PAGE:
When placed in an environment where bad behavior is incentivized, cast members often exhibit unsavory behavior, and the magic of editing exaggerates the high-intensity personalities. If the behavior is scandalous enough there can be consequences in terms of professional viability and personal relationships in real life, but those concerns seem insignificant from inside the bubble. Additionally, cast members receive mixed signals regarding their behavior. Contracts include punishments for violence, yet the physical and verbal fights that arise are used to promote the show. Furthermore, violent cast members are often invited to return for subsequent seasons. What is punished in the moment is often rewarded in the long run.

Much of the drama, violence, and sexual activity on The Real World and The Challenge results from heavy on-set alcohol consumption. Producers forbid the use of recreational items like books, phones, computers, playing cards, and crossword puzzles, but they provide virtually unlimited amounts of alcohol, which creates a frat-house atmosphere that naturally acts as a lubricant for hookups and other shocking antics. This party lifestyle isn’t restricted to the house, however, as high-profile cast members are sometimes paid thousands of dollars to do “bar and club appearances” after their show airs.

Nate Blackburn, who appeared on The Real World: Seattle, claims his wild on-camera persona as the life-of-the party bled into his real life. He felt pressure from fans to be an exaggerated version of himself off the air, which led him into years of drug addiction and alcoholism. “Drinking and being funny and just being wild was my identity from of the show, and people knew that,” Blackburn says. He also describes a deep insecurity that he would hide with drugs and alcohol. “I felt like if people really knew who I was, they wouldn’t like me…so I had to put on that mask.” Blackburn eventually got clean, and now works full-time helping other people get sober.

Not all cast members are as lucky as Blackburn, however, as the deaths of Joey Kovar (The Real World: Hollywood) and Ryan Knight (The Real World: New Orleans) demonstrate. Kovar told the Chicago Tribune that part of the reason he was cast on the show was because of his “honesty about using drugs and partying,” which raises questions about the ethics of such a casting decision. Knight also struggled with addiction, and ultimately died of an accidental overdose after filming Season 26 of the Challenge. According to a source quoted in the Boston Herald, ‘“He felt stuck, like he was just waiting for the next Challenge.”’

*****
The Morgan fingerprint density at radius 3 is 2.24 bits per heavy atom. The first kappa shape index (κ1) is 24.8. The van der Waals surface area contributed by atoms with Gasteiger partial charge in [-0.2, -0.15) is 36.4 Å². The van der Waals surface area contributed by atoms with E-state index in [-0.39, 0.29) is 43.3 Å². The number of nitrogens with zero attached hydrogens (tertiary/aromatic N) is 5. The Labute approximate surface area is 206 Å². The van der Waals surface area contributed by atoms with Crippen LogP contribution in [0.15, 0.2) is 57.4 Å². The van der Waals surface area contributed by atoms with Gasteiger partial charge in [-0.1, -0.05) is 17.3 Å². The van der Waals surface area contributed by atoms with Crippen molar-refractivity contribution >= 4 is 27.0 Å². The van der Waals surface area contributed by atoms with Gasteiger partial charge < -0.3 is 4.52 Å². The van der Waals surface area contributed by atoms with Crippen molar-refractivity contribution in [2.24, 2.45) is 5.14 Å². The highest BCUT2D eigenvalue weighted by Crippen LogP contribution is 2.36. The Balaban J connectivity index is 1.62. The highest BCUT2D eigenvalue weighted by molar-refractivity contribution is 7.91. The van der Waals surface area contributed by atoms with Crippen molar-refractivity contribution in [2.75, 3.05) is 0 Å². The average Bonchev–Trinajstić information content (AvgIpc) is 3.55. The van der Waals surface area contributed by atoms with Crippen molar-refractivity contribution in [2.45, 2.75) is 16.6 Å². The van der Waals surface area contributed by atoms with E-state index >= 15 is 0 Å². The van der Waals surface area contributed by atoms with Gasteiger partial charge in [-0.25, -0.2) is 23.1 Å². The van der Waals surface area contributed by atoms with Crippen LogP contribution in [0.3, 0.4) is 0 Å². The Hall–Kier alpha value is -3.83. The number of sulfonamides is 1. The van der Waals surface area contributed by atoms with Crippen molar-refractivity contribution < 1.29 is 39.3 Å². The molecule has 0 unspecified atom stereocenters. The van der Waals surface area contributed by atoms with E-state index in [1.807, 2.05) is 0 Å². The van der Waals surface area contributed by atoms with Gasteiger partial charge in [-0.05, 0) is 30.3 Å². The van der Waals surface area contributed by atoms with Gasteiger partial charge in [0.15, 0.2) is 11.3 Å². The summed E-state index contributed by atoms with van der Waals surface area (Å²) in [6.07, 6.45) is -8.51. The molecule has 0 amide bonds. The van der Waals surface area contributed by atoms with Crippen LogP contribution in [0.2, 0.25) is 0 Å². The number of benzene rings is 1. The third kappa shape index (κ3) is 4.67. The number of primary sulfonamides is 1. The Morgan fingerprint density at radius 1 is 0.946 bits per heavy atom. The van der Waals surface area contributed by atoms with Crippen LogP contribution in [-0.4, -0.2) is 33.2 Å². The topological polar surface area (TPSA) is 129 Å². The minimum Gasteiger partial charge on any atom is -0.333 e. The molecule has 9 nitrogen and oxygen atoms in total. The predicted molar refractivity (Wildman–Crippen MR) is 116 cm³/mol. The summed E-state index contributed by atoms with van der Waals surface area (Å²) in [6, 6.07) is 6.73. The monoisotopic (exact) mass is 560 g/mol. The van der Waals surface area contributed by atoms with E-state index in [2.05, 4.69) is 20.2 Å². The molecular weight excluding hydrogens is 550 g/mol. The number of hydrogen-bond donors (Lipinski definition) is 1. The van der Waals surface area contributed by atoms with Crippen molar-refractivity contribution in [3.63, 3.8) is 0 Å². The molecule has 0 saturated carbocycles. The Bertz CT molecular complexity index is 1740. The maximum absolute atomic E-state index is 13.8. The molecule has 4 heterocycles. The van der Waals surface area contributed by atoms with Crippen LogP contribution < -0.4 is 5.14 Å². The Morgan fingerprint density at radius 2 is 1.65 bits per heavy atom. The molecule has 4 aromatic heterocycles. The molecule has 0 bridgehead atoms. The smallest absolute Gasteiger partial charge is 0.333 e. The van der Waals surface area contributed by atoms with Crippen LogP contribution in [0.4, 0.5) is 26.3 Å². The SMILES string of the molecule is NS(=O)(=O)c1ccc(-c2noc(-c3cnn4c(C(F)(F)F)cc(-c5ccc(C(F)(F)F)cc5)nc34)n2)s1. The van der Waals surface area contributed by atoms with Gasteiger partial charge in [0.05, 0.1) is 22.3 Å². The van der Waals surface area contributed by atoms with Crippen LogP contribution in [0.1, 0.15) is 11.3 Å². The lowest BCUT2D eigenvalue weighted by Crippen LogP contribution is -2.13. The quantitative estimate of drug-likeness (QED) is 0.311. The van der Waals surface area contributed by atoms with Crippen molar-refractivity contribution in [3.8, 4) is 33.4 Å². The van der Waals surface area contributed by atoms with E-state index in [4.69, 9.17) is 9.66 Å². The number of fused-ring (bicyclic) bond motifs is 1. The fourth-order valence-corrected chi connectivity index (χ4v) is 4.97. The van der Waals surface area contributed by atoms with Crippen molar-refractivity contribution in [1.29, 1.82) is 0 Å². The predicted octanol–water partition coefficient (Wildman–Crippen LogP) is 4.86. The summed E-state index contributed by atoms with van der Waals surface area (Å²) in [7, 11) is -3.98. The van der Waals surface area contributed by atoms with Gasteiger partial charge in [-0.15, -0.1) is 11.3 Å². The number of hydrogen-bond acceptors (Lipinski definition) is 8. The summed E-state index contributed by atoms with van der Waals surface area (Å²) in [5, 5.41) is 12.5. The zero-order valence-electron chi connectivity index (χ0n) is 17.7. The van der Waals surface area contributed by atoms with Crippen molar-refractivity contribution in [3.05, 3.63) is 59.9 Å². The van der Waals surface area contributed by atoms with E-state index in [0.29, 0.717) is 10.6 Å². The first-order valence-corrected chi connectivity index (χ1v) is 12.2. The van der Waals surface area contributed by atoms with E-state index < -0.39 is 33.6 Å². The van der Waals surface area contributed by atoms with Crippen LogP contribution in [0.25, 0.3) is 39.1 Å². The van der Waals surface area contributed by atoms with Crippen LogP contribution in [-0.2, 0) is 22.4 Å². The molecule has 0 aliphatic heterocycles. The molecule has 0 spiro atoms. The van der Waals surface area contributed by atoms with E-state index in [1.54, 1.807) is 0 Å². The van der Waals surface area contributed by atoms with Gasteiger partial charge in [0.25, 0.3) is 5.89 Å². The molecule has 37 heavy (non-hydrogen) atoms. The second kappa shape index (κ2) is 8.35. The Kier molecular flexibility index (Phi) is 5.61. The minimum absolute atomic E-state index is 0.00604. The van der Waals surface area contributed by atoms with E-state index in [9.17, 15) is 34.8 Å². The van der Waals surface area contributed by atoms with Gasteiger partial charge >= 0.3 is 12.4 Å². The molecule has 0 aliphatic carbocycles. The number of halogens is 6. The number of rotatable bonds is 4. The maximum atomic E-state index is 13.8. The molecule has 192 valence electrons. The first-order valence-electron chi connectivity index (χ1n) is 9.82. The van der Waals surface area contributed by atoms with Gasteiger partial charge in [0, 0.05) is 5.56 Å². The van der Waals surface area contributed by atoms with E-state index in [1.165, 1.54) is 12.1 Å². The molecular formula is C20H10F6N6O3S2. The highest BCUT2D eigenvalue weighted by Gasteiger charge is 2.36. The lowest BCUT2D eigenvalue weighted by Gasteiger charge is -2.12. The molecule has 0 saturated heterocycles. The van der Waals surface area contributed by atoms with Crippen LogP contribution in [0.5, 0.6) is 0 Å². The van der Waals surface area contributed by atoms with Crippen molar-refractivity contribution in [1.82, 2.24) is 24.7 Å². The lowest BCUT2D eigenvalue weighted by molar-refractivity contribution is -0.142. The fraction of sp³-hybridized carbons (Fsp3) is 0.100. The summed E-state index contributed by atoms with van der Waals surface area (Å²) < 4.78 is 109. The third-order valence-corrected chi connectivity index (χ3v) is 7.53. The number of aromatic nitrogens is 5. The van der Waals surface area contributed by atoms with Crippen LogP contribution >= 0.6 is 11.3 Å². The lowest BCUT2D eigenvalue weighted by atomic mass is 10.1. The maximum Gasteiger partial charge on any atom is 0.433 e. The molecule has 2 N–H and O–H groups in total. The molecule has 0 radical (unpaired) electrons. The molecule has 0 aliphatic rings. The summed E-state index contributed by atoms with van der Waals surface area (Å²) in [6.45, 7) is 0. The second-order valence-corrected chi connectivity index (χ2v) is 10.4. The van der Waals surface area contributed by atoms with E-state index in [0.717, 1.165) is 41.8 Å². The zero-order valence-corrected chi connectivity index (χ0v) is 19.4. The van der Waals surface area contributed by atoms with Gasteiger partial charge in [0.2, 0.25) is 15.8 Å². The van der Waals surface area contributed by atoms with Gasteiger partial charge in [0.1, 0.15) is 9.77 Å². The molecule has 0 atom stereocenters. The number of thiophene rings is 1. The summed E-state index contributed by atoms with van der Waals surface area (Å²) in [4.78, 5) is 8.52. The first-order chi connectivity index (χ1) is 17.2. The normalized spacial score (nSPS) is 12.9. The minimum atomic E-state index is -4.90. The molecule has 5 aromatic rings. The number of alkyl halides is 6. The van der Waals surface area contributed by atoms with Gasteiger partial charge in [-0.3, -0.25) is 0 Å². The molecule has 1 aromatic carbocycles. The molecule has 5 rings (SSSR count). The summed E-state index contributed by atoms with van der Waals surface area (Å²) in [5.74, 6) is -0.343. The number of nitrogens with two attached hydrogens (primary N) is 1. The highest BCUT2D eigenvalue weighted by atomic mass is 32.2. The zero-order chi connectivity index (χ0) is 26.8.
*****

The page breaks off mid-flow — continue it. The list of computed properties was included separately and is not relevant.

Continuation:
The system of recycling the cast members like Knight who provide the best (and most scandalous) storylines encourages the individuals with the fewest resources in real life to misbehave as a means of job security. The “all-star” re-casting process occurs on numerous competitive reality shows like Survivor, The Bachelor, Top Chef, and RuPaul’s Drag Race, and if participants see reality television as their only potential income, they are more likely to behave in a way that will ensure future invitations. That behavior is also what makes it more difficult for them to thrive in the (real) real world, creating a vicious cycle.

The producers of these shows are also under pressure to stand out in an ever-growing sea of entertainment (reality tv and otherwise), so they must continuously up the ante to ensure “the most dramatic rose ceremony ever” or “the most difficult final challenge.” To create drama, producers often push cast members to their physical and emotional breaking point.

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Susie Meister battling against a co-star under fake rain on The Challenge: The Ruins.

The physical challenges, while exhilarating and potentially financially rewarding, have their drawbacks, and they leave many participants with injuries that extend beyond filming. In the last few Challenge seasons alone there have been broken bones, a ruptured spleen, dislocated fingers, and one person was knocked unconscious, fell 30 feet into water, and was filmed floating lifeless until he was pulled out and taken to the hospital (this was used as a promotional clip for several weeks before airing). “Minor” injuries are treated with ibuprofen and eyerolls from some producers who refer to contestants who request care as “high maintenance.” The “perfect” injury requires an ambulance (great for on-air suspense), but doesn’t result in a lawsuit or death. Less severe injuries interfere with production, but don’t provide story.